Properly Using Fishfinders

Properly Using Fishfinders
If you're serious about fishing, then you need to learn about using a fishfinder properly. Fishfinders determine the depth of the water and identify fish and objects in the water by using sonar. A fishfinder clearly shows fish in the water as opposed to different items.


Difficulty: Moderately Easy

Step 1
Mount the fishfinder in the right spot on your boat, making sure to keep it away from any electrical items, which may cause interference. You should also be careful to firmly mount the fishfinder to prevent it from falling off the boat when you move across rough water.
Step 2
Change the sensitivity control to 100 percent, which causes the fishfinder to detect all objects, even small ones. If you set the sensitivity at a lower percentage, you may miss smaller fish or areas under the water where the fish hide. Also, turn off the gray-line feature, which can be distracting.
Step 3
Adjust the chart speed feature to match the maximum speed of your boat or the speed you usually drive on the water. The chart speed looks at the speed of the boat and uses that in determining the size of objects. You might find it helpful to set the chart speed at a lower speed than the boat to identify smaller items.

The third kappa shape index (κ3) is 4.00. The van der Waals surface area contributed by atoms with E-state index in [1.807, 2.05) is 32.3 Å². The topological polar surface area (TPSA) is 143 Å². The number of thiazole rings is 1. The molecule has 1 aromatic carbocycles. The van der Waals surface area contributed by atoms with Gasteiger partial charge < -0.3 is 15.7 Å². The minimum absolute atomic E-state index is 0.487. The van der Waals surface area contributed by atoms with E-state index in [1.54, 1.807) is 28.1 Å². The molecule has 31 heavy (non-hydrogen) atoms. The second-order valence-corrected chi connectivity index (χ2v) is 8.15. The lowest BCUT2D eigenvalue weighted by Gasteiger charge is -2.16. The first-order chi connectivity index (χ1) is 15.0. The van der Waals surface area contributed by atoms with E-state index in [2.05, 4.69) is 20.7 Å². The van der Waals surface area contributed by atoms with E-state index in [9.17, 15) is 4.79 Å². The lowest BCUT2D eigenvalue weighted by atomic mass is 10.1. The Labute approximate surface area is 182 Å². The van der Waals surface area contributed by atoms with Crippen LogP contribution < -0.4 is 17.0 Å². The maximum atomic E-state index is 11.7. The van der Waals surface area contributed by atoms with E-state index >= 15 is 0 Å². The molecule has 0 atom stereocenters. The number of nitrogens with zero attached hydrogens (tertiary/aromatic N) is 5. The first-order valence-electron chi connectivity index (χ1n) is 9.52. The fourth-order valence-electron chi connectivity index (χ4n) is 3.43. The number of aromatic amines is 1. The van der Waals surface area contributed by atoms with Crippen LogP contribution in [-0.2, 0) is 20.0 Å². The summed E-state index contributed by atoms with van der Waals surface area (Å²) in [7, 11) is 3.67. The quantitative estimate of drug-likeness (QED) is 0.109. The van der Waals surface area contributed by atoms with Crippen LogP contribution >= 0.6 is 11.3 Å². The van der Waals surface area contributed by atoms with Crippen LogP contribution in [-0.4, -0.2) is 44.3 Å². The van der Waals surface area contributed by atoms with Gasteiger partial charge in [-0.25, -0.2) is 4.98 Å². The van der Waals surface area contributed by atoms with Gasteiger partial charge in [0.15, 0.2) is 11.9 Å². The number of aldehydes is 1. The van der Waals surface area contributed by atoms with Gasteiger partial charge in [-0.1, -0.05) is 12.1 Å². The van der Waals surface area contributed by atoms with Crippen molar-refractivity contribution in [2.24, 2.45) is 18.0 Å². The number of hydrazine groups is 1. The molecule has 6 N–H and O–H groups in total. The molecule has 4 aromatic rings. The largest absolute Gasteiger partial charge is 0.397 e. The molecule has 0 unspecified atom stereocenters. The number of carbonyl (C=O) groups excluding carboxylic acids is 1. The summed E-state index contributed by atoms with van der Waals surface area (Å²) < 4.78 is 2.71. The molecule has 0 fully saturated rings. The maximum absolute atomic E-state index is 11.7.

Step 4
Turn up the volume, and play with the suppressor to adjust it to a setting that you like. The suppressor blocks interferences from noises in the area but may lose the signal from the sonar. You'll also want to play with the noise level to ensure you hear the sound when it finds fish.
Step 5
Learn the signals on the screen by reading your instruction manual or playing with the fishfinder on the water. The best thing you can do is read the screen and discover the differences in the images. Fish on the screen typically move quickly on the screen, and objects, such as tree stumps and trash, stay stationary.

Tips & Warnings

Never place your fishfinder on an area of the boat prone to water. Even the slightest bit of water can damage the fishfinder and prevent it from working properly.

Article Written By Jennifer Eblin

Jennifer Eblin has been a full-time freelance writer since 2006. Her work has appeared on several websites, including Tool Box Tales and Zonder. Eblin received a master's degree in historic preservation from the Savannah College of Art and Design.

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